• The Male Brain: A Breakthrough Understanding of How Men and Boys Think

    • UNABRIDGED (4 hrs and 26 mins)
    • By Louann Brizendine
    • Narrated By Kimberly Farr
    • Whispersync for Voice-ready

    From the author of the groundbreaking New York Times bestseller The Female Brain, here is the eagerly awaited follow-up book that demystifies the puzzling male brain.
    Dr. Louann Brizendine, the founder of the first clinic in the country to study gender differences in brain, behavior, and hormones, turns her attention to the male brain, showing how, through every phase of life, the "male reality" is fundamentally different from the female one. Exploring the latest breakthroughs in male psychology and neurology with her trademark accessibility and candor, she reveals that the male brain:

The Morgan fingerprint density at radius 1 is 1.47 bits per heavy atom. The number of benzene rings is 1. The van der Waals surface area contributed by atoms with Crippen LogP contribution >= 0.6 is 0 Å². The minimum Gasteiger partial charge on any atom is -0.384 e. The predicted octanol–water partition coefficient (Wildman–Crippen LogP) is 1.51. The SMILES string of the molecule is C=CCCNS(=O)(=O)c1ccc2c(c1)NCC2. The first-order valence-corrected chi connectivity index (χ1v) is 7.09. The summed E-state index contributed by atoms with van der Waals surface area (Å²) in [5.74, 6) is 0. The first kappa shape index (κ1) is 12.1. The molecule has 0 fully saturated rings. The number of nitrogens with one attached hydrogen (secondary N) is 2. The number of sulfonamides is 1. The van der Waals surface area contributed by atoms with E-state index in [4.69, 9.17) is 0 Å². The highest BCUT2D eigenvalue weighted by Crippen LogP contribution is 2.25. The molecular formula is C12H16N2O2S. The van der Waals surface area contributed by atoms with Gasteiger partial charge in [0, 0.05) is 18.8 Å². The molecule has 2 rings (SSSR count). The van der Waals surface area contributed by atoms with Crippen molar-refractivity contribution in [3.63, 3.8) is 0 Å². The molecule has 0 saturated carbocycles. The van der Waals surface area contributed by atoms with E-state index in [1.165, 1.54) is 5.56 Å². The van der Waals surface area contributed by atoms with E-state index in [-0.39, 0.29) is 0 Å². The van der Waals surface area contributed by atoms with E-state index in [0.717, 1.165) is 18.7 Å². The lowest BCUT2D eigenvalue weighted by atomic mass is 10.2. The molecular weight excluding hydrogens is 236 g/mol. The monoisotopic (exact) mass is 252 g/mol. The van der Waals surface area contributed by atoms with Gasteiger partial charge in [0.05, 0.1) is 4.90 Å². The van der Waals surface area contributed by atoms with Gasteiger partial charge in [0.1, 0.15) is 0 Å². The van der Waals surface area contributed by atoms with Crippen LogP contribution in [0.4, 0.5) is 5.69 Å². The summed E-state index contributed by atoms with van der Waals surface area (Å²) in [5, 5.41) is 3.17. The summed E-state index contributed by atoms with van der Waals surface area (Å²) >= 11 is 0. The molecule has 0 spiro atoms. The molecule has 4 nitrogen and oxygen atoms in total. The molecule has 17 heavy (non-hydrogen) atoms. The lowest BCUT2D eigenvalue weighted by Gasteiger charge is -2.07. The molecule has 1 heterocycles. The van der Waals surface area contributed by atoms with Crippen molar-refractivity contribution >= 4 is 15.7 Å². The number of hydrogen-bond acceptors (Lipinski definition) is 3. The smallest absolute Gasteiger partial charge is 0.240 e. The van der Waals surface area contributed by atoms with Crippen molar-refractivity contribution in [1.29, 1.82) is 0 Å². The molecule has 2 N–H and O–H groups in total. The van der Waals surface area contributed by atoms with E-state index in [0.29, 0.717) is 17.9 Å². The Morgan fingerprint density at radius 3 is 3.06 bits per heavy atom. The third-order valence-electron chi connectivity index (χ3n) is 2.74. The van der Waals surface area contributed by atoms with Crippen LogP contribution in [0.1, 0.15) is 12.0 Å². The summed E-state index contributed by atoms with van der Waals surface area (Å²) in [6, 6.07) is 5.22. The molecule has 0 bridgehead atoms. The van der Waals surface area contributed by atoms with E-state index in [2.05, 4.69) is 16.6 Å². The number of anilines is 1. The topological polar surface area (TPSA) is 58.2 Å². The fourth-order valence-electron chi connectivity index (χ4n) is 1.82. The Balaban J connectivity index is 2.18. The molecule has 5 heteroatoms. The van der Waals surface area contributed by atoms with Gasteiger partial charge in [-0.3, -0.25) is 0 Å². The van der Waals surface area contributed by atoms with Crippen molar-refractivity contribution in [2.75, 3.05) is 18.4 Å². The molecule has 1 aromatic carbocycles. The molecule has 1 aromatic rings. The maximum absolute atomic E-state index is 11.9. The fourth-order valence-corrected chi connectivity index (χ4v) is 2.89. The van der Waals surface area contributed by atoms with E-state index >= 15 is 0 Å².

*is a lean, mean, problem-solving machine. Faced with a personal problem, a man will use his analytical brain structures, not his emotional ones, to find a solution. 

         *thrives under competition, instinctively plays rough and is obsessed with rank and hierarchy. 

         *has an area for sexual pursuit that is 2.5 times larger than the female brain, consuming him with sexual fantasies about female body parts.

         *experiences such a massive increase in testosterone at puberty that he perceive others' faces to be more aggressive.

    The Male Brain finally overturns the stereotypes. Impeccably researched and at the cutting edge of scientific knowledge, this is a book that every man, and especially every woman bedeviled by a man, will need to own.